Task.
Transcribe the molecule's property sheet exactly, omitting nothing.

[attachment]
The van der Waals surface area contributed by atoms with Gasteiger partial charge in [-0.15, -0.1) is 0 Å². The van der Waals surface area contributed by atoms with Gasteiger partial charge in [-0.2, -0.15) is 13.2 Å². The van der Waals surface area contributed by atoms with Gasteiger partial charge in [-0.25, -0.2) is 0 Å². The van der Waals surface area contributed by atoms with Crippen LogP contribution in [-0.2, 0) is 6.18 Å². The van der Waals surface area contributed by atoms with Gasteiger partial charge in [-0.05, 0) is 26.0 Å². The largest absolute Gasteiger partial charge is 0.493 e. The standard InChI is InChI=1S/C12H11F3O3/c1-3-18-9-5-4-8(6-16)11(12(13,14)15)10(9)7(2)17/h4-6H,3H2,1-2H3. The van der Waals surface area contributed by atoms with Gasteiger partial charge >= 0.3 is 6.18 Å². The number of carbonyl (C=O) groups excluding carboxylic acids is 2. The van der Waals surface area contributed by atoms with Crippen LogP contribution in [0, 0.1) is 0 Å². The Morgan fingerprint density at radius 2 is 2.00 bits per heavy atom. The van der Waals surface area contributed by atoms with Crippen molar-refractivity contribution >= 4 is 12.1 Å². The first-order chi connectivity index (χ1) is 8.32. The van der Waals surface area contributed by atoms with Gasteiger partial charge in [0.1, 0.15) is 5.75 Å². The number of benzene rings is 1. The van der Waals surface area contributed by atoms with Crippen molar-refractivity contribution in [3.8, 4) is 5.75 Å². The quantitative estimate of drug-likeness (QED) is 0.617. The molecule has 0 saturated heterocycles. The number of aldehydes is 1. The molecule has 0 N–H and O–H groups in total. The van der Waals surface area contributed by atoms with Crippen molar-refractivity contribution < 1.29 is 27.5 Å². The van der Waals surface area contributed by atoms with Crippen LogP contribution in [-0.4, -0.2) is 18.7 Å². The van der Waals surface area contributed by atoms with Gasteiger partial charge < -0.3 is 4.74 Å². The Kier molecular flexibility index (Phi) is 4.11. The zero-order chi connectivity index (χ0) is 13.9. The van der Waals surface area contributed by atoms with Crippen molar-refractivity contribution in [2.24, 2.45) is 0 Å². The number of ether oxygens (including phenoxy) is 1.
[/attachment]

The van der Waals surface area contributed by atoms with Gasteiger partial charge in [-0.15, -0.1) is 0 Å². The van der Waals surface area contributed by atoms with Gasteiger partial charge in [-0.2, -0.15) is 13.2 Å². The van der Waals surface area contributed by atoms with Gasteiger partial charge in [-0.25, -0.2) is 0 Å². The van der Waals surface area contributed by atoms with Crippen LogP contribution in [-0.2, 0) is 6.18 Å². The van der Waals surface area contributed by atoms with Gasteiger partial charge in [-0.05, 0) is 26.0 Å². The largest absolute Gasteiger partial charge is 0.493 e. The standard InChI is InChI=1S/C12H11F3O3/c1-3-18-9-5-4-8(6-16)11(12(13,14)15)10(9)7(2)17/h4-6H,3H2,1-2H3. The van der Waals surface area contributed by atoms with Gasteiger partial charge >= 0.3 is 6.18 Å². The number of carbonyl (C=O) groups excluding carboxylic acids is 2. The van der Waals surface area contributed by atoms with Crippen LogP contribution in [0, 0.1) is 0 Å². The Morgan fingerprint density at radius 2 is 2.00 bits per heavy atom. The van der Waals surface area contributed by atoms with Crippen molar-refractivity contribution >= 4 is 12.1 Å². The first-order chi connectivity index (χ1) is 8.32. The van der Waals surface area contributed by atoms with Gasteiger partial charge in [0.1, 0.15) is 5.75 Å². The number of benzene rings is 1. The van der Waals surface area contributed by atoms with Crippen molar-refractivity contribution in [3.8, 4) is 5.75 Å². The quantitative estimate of drug-likeness (QED) is 0.617. The molecule has 0 saturated heterocycles. The number of aldehydes is 1. The molecule has 0 N–H and O–H groups in total. The van der Waals surface area contributed by atoms with Crippen molar-refractivity contribution < 1.29 is 27.5 Å². The van der Waals surface area contributed by atoms with Crippen LogP contribution in [-0.4, -0.2) is 18.7 Å². The van der Waals surface area contributed by atoms with Gasteiger partial charge < -0.3 is 4.74 Å². The Kier molecular flexibility index (Phi) is 4.11. The zero-order chi connectivity index (χ0) is 13.9. The van der Waals surface area contributed by atoms with Crippen molar-refractivity contribution in [2.24, 2.45) is 0 Å². The number of ether oxygens (including phenoxy) is 1.